Murphy’s Law informs us that “if anything can go wrong, it will.” A better variation might be that “things will go wrong in any given situation, if you give them a chance.”
That’s the reason we change the oil in our cars, replace the filters, and rotate the tires. We’re aiming to protect our investment and lengthen its life.
You should consider hearing aids in a similar manner. If you give things an opportunity to go wrong, they will; but if you’re proactive in your care and maintenance, your hearing aids can endure and function properly for many years.
So what are the things that can go wrong? Below are the three main threats to your hearing aids and what you can do to protect against them.
1. Physical damage
Enemy # 1 is physical damage. Hearing aids consist of vulnerable electronics that are prone to damage from shock. To protect against this, be sure you store your hearing aids in their storage cases whenever you’re not using them.
An effective rule of thumb is that your hearing aids should be either in your ears or in the storage case at all times. Leaving your hearing aids unprotected on any surface is just inviting Murphy’s Law to come and knock them off. Likewise, when you’re putting in or removing your hearing aids, it’s a good idea to do this over a soft surface in the event that they fall.
In addition, remember to check and replace the batteries frequently. You’re not doing the electronics any favors by forcing the hearing aids function on low battery power.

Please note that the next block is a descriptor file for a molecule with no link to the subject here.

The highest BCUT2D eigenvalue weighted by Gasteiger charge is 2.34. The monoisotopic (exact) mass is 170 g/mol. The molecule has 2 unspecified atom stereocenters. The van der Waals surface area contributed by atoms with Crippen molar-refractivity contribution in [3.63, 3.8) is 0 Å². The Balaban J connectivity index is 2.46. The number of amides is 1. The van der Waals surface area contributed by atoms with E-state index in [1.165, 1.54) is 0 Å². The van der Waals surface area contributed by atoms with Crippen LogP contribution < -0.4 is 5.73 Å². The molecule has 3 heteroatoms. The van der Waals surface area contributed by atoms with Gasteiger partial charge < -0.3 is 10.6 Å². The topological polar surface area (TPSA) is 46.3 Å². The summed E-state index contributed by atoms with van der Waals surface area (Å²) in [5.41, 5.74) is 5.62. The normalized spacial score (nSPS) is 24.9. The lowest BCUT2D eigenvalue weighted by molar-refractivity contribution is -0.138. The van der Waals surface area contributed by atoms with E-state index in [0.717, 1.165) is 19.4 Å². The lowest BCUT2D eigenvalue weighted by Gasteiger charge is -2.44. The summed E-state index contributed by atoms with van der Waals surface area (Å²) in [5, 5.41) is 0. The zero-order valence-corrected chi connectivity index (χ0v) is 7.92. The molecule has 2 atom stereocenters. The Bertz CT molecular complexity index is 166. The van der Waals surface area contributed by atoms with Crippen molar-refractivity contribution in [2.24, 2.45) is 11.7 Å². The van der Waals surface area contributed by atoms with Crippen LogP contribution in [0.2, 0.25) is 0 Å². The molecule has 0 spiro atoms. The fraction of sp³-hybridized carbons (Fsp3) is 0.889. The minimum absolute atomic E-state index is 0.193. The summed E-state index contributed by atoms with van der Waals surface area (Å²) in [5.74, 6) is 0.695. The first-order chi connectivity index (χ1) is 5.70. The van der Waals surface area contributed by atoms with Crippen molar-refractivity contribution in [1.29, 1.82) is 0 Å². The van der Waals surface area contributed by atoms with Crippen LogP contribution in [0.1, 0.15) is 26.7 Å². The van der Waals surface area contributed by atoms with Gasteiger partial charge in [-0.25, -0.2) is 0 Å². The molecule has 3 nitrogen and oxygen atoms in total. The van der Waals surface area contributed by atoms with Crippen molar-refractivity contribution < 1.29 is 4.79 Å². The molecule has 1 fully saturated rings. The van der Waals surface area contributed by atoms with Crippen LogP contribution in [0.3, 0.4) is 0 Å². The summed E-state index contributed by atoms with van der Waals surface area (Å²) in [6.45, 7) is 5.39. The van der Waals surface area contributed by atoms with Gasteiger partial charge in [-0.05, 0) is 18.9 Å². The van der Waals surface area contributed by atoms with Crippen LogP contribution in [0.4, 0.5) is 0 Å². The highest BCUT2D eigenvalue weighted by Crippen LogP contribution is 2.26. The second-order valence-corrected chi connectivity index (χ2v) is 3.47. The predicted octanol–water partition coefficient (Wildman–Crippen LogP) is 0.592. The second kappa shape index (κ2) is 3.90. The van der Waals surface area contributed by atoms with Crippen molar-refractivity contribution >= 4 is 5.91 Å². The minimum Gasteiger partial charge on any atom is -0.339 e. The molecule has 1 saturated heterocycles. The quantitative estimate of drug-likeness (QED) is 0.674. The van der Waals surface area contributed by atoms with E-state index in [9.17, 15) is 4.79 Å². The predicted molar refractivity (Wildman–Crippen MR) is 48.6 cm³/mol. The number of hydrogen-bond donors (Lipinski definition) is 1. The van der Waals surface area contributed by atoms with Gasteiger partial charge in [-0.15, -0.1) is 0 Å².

Electronic devices and water do not mix, which anyone who’s dropped a mobile phone in the kitchen sink knows all too well. Once immersed, there’s very little that can be done. But it takes a lot less than complete submersion in water to wreck your hearing aids.
Water, in the form of mist, can still work its way into the hearing aids and begin wreaking havoc. Because of this, you should refrain from using hairspray, insect spray, or any other sprays while using your hearing aids. Also, remember that drastic changes in temperature can create condensation, for instance going from a climate-controlled room to the outdoors. If this happens, make sure to dry off any moisture that develops.
We also recommend not keeping your hearing aids in the bathroom, as the condensation can create problems. This is yet another reason that your bedside table drawer is probably the ideal location to keep your hearing aids when they aren’t being used.
3. Earwax and dirt
Even if you’ve guarded your hearing aids against physical damage and water with adequate storage and the prevention of moisture, you’ll still need to protect against enemy # 3: dirt and grime.
Earwax, dust, and debris can accumulate on the hearing aids, clogging the speakers, ports, and other components. To guard against this, 1) sustain proper ear hygiene, and 2) clean and sanitize your hearing aids daily.
In regard to cleaning and sanitizing your hearing aids, ensure that you use only the tools supplied by your hearing professional. Your hearing professional can provide cleaning kits and guidelines specifically for your type of hearing aids.
And finally, consider buying a hearing aid sanitizer. Sanitizers make use of ultraviolet light to thoroughly kill dangerous pathogens, all while supplying a safe place for storage.